NEW YORK (Reuters) – Disgraced financier Jeffrey Epstein was found dead on Saturday after an apparent suicide in the New York jail cell where he was being held without bail on sex-trafficking charges, and a source said he was not on suicide watch at the time of his death.
Epstein, 66, was found unresponsive in his cell in the Special Housing Unit of the Metropolitan Correctional Center and transported to a local hospital where he was pronounced dead, the Federal Bureau of Prisons, which operates the lower Manhattan jail, said in a statement.
Epstein, who was arrested on July 6, had pleaded not guilty to charges of sex trafficking involving dozens of underage girls as young as 14, from at least 2002 to 2005.
Last month, Epstein was found unconscious on the floor of his jail cell with marks on his neck, according to media reports, and officials were investigating that incident as a possible suicide or assault.
Despite that, Epstein had been taken off suicide watch, a special set of procedures for inmates deemed in danger of taking their own life, a source familiar with the matter told Reuters. He was on suicide watch as late as Thursday, the source said.
The financier was in a cell by himself when his body was found, the source said.
The FBI and the Department of Justice’s Inspector General were opening investigations, U.S. Attorney General William Barr said, adding that he was “appalled” to learn of his death in federal custody.
“Mr. Epstein’s death raises serious questions that must be answered,” Barr said in a statement.
At the MCC, two jail guards are required to make separate checks on all prisoners every 30 minutes, but that procedure was not followed overnight, according to the source, who was not authorized to speak on the record.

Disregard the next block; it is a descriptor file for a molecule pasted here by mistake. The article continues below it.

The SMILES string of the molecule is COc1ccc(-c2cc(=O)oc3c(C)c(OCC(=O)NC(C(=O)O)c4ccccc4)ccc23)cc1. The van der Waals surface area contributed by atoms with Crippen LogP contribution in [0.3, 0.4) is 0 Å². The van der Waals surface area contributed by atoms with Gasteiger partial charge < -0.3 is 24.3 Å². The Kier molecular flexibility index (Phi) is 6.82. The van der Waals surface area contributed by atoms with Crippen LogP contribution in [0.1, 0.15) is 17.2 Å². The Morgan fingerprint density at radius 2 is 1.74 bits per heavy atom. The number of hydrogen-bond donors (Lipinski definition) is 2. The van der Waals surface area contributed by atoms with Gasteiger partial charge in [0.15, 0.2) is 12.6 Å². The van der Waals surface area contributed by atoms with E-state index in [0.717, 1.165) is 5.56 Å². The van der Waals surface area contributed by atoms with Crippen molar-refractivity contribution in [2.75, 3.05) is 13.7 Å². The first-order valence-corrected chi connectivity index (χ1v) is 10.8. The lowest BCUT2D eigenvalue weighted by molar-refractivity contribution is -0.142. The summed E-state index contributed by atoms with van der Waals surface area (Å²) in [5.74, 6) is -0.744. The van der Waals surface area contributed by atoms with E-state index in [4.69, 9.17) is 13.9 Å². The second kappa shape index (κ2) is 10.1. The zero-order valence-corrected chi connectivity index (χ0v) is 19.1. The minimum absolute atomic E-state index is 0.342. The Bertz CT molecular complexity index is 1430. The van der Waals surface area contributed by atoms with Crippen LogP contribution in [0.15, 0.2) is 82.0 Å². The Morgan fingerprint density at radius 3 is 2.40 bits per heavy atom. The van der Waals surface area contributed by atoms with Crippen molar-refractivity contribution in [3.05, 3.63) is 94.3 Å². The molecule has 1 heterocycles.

In addition, every 15 minutes guards are required to make another check on prisoners who are on suicide watch.
Epstein was housed in the Special Housing Unit, even as guards are required to remove prisoners on suicide watch from the unit, according to a Twitter post by Preet Bharara, a former U.S. Attorney for the Southern District of New York. The SHU separates inmates such as accused sex offenders deemed likely to be harmed by other prisoners from the general population.
Epstein had been confined to the correctional center while he appealed a district judge’s refusal to let him live under 24-hour guard in his opulent townhouse on Manhattan’s Upper East Side.
SEX TRAFFICKING INVESTIGATION TO CONTINUE
After Epstein’s arrest, prosecutors said a search of his townhouse, conducted under a warrant, uncovered evidence of hundreds, and perhaps thousands, of nude photographs of “what appeared to be underage girls,” including some photos cataloged on compact discs and kept in a locked safe.
In a court filing on July 25, the government said it was pursuing an “ongoing investigation of uncharged individuals” in connection with the case against Epstein.
That investigation, in the U.S. Attorney’s office in Manhattan, will continue despite Epstein’s death, a different source familiar with the matter said.
The well-connected money manager was known for socializing with politicians and royalty. Over the years, he counted now President Donald Trump and former Democratic President Bill Clinton as his friends, and, according to court papers, Britain’s Prince Andrew. None of those people was mentioned in the indictment laying out the charges against Epstein.
The charges against Epstein were announced more than a decade after he pleaded guilty in Florida to state prostitution charges after a deal with prosecutors that has been widely criticized as too lenient.
Aja Davis, a spokeswoman for the New York City Office of the Chief Medical Examiner, said she could not say how Epstein died before her office examined the body.
Epstein’s death came a day after the unsealing of a court filing in which a woman who accused Epstein of keeping her as a sex slave said one of the financier’s associates had instructed her to have sex with at least a half-dozen prominent men.
The claim by Virginia Giuffre came in a deposition that was included in about 2,000 pages of documents related to her defamation lawsuit against Ghislaine Maxwell, the associate whom Giuffre said helped Epstein procure girls for sex.
Lawyers for Maxwell did not respond to several phone and email requests for comment.
Reporting by Sarah N. Lynch and Jan Wolfe in Washington, Karen Freifeld in New York, Alex Dobuzinskis in Los Angeles; Writing by Frank McGurty; Editing by Sonya Hepinstall